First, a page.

Advocacy groups have been busy lately with their fancy-pants chemical detection science instruments, and their press releases have made it into the news. But is there news here, and are these chemicals something parents really need to worry about?
First it was a big lead from the New York Times called “The Chemicals in your Mac and Cheese.” The article started:
Potentially harmful chemicals that were banned from children’s teething rings and rubber duck toys a decade ago may still be present in high concentrations in your child’s favorite meal: macaroni and cheese mixes made with powdered cheese.
Oh no, not high levels! The chemicals they’re talking about are from a family called “phthalates,” which sounds scary and difficult-to-pronounce. (Words shouldn’t start with four consonants. On this, we should all agree.) Phthalates have been in wide use for over 80 years in plastics and other compounds. Though they’re not added to cheese, they’re on the coatings of tubes and platforms and whatever else is used in the machinery to make Magic Orange Cheese Powder. Foods with a high surface area (like a powder) are going to come in more contact with it, and a teeny bit of a trace of a few molecules are going to transfer over.
Important point: These chemicals have been in our food for many, many years. What’s changed is that we’ve now got fancy equipment to measure it. The Times story is quoting a kind of press release — not a medical study, or even anything published in the medical journal. It’s a “study” done by a consortium of food advocacy groups. It’s being promoted by an organization called KleanUpKraft.Org” (Cutesy misspellings are at least as bad as starting words with four consonants, K?) And their “high levels” are in tiny parts per billion, at levels that are very low compared to amounts that cause adverse effects in animal studies.
Just because you can detect a chemical as present doesn’t mean there’s enough of it to hurt you. Mercury and arsenic are part of the natural world around us, and any food tested with equipment that’s sensitive enough will find at least traces of these and many other chemicals. It is not possible to get the values of phthalates or arsenic or many other chemicals down to zero in our foods.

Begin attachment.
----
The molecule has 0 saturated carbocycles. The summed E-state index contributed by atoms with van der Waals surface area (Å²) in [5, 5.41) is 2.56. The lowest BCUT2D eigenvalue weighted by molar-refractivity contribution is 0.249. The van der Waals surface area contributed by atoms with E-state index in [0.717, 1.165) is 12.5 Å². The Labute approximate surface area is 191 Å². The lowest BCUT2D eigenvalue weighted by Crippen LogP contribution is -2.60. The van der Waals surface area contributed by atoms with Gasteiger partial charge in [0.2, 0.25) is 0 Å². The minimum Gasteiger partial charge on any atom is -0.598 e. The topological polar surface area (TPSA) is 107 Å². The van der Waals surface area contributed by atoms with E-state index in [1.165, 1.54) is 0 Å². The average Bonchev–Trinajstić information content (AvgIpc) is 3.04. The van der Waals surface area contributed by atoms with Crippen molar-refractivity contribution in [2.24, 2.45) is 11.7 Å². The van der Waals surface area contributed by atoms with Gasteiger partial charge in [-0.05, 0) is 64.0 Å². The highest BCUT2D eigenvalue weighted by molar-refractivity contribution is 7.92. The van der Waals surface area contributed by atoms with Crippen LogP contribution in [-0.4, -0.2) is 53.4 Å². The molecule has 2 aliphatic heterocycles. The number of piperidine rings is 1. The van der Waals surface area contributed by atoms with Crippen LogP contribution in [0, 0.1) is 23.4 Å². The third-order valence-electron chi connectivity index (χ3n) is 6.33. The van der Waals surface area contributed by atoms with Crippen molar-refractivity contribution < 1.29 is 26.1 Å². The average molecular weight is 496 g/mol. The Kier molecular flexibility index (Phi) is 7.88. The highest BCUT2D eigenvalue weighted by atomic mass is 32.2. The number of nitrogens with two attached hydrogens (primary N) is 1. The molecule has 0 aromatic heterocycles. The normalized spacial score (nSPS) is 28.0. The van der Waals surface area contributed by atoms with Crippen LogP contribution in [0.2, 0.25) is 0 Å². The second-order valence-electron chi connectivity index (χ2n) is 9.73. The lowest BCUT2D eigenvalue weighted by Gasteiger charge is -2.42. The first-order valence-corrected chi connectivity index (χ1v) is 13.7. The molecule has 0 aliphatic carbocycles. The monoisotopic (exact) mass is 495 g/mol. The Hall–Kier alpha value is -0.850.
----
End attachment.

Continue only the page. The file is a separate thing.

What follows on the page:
Speaking of chemicals, this week another food advocacy organization announced that they’d found traces of an herbicide (glyphosate, found in Roundup) in Ben & Jerry’s Ice Cream. And in every flavor tested, too, except cherry garcia, which is kind of nasty-tasting anyway (I’m sticking with chunky monkey, which wasn’t even tested.) But: their press release didn’t even reveal the levels that they found, only that they found it. Maybe it was one part in a zillion. Who knows? But: Do you think if the value were genuinely high they’d hide it like this? No way. It’s there in some kind of teeny amount, and they’re trying to scare you.
Don’t fall for all of this “The Sky is Falling, There’s Chemicals in My Food” hype. Just because something is hard to pronounce doesn’t make it dangerous, and just because something is present doesn’t mean it’s going to kill you. We’ve all got enough to worry about without being scared of Mac and Cheese and Ice Cream. In fact, a little comfort food in these troubled times would probably be good for all of us. Maybe even the grumps at KleanUpKraft.org.
By the way, I don’t disagree with one thing — homemade mac ‘n cheese is at least as good as that boxed orange stuff. Though sometimes, I won’t deny it, the orange stuff sure does hit the spot.
Roy Benaroch is a pediatrician who blogs at the Pediatric Insider. He is also the author of A Guide to Getting the Best Health Care for Your Child and the creator of The Great Courses’ Medical School for Everyone: Grand Rounds Cases.
Image credit: Shutterstock.com